Battery with nanomaterials made from seaweed powers confidence in sustainable energy storage

(Nanowerk News) Bristol-led team uses nanomaterials made from seaweed to create a strong battery separator, paving the way for greener and more efficient energy storage.
Sodium-metal batteries (SMBs) are one of the most promising high-energy and low-cost energy storage systems for the next-generation of large-scale applications. However, one of the major impediments to the development of SMBs is uncontrolled dendrite growth, which penetrate the battery’s separator and result in short-circuiting.
Building on previous work at the University of Bristol and in collaboration with Imperial College and University College London, the team has succeeded in making a separator from cellulose nanomaterials derived from brown seaweed.
The research, published in Advanced Materials ("Stable Sodium Metal Batteries in Carbonate Electrolytes Achieved by Bifunctional, Sustainable Separators with Tailored Alignment"), describes how fibres containing these seaweed-derived nanomaterials not only stop crystals from the sodium electrodes penetrating the separator, they also improve the performance of the batteries.
“The aim of a separator is to separate the functioning parts of a battery (the plus and the minus ends) and allow free transport of the charge. We have shown that seaweed-based materials can make the separator very strong and prevent it being punctured by metal structures made from sodium. It also allows for greater storage capacity and efficiency, increasing the lifetime of the batteries - something which is key to powering devices such as mobile phones for much longer,” said Jing Wang, first author and PhD student in the Bristol Composites Institute (BCI). Dr Amaka Onyianta, also from the BCI, who created the cellulose nanomaterials, co-authored the research.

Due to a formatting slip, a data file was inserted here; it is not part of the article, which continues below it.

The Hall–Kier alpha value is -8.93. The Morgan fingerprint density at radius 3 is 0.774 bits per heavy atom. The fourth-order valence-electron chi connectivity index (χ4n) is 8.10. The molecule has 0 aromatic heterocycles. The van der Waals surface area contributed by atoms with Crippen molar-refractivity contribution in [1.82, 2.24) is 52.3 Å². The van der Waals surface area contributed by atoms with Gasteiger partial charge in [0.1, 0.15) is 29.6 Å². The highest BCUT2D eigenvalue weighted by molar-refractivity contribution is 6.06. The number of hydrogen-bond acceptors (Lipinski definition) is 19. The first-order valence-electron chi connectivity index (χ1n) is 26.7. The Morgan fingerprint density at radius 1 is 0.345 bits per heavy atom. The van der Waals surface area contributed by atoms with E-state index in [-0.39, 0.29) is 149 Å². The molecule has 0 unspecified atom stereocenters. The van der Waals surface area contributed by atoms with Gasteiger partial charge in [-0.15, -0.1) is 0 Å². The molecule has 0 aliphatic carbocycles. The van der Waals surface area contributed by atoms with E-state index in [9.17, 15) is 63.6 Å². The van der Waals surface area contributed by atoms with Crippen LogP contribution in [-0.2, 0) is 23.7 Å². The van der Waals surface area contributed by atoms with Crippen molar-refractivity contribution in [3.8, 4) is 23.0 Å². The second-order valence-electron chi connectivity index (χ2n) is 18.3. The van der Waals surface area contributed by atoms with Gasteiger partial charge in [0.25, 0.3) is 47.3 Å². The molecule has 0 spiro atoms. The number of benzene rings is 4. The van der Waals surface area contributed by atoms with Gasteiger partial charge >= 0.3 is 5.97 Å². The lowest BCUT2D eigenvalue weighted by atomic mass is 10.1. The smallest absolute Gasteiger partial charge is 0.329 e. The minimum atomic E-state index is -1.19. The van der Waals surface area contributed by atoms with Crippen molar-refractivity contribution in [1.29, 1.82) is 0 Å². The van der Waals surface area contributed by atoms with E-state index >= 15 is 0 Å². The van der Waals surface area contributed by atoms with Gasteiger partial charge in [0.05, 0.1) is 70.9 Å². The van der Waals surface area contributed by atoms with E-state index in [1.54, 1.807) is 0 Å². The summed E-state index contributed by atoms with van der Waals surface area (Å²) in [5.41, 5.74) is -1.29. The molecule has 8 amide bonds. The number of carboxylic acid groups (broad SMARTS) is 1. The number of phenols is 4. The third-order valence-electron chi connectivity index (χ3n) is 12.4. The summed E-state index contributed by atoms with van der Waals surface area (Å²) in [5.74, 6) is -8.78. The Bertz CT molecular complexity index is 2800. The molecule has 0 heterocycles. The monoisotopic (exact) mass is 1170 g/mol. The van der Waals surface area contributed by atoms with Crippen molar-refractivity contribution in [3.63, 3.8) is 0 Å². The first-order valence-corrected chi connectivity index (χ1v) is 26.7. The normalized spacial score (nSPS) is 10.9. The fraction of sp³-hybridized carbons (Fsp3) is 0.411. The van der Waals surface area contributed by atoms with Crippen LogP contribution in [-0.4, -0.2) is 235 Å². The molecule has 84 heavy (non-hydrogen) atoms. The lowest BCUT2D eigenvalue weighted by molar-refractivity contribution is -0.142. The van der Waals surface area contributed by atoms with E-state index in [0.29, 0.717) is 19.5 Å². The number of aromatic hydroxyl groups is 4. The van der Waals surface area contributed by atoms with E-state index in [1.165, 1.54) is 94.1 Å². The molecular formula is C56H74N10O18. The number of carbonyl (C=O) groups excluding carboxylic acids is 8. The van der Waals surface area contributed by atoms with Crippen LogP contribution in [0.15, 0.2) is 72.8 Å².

“I was delighted to see that these nanomaterials are able to strengthen the separator materials and enhance our capability to move towards sodium-based batteries. This means we wouldn’t have to rely on scarce materials such as lithium, which is often mined unethically and uses a great deal of natural resources, such as water, to extract it.
“This work really demonstrates that greener forms of energy storage are possible, without being destructive to the environment in their production,” said Professor Steve Eichhorn who led the research at the Bristol Composites Institute.
The next challenge is to upscale production of these materials and to supplant current lithium-based technology.
Source: University of Bristol
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